The total estimated water demand is 1,840 gallons per week currently. The future demand is expected to increase to 2,440 gallons per week. Based on the well yield of 5 gallons per minutes, there is sufficient capacity to meet the needs of the centre. Quality : The treatment facilities will be designed to modify the water to US drinking water standards.
Currently we are spending about $10. US ($60 H) per day on potable water, and distributing about 25 gallons per day, a gallon at at time, to our young people. This is a relatively new project we began on January 1, 2008, so it's too recent to assess the impact as yet.

Thank you to everyone who is working on obtaining clean, safe drinking water for us and these young people.

Buying Used Cars in Haiti:

Last week, a neighbour (lawyer/policeman/used car salesman) came knocking with 2 vehicles for sale. It seems that buying a used vehiclein Haiti is a faster way to purchase, as it entails no trips to Port-au-Prince on what the UN troops call 'the road to hell'. We made an appointment for him to show us the vehicles for Friday at noon. He showed up instead at 7 a .m., saying he had to travel to Gonaive, but he was leaving one vehicle for us to inspect. He said it needed gas and that it has a flat tire. When Jack and Jud arrived at noon, we three took it to a gas station, then waited in line for 2 hours for a gallon of gas ($40 Haitian, or $6 USD). (Diesel is the cheaper way to go.)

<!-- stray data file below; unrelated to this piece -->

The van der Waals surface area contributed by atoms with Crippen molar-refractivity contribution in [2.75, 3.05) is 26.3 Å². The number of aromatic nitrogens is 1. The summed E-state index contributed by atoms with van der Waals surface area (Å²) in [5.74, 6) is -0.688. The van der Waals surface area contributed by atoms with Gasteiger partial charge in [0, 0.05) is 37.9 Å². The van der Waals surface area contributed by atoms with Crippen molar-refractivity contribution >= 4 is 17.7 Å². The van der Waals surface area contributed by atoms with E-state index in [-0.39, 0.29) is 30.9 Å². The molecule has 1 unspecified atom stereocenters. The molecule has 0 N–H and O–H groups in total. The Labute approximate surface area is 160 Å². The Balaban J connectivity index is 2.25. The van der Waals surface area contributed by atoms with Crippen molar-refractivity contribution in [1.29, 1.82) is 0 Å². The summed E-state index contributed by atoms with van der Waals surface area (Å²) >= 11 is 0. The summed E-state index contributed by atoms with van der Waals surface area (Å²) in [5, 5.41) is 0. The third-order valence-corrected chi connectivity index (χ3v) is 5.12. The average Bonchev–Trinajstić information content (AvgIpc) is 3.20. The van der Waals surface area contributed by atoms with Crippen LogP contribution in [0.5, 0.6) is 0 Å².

We proceeded to the Boss Mechanic that Jud has used for 12 years, who is very well known and very well respected. He checked the car over thoroughly and pronounced it "gate" (very close to garbage): Suspension gone, undercarriage not salvageable, engine in need of a rebuild.

Jud phoned Saturday, saying he had found a much better vehicle. As I had been in town standing in line at the bank, then traipsing from pharmacy to pharmacy trying to fill prescriptions for 3 kids, I let Jack and Jud do the 2 hour line up for gas and the garage run to check out this second vehicle. Again, Boss-la said 'No way'. He is now going to look a used vehicle for us, so rather than one new vehicle we will go with 2 good used ones. It makes more sense, as we often send out several taxis in different directions.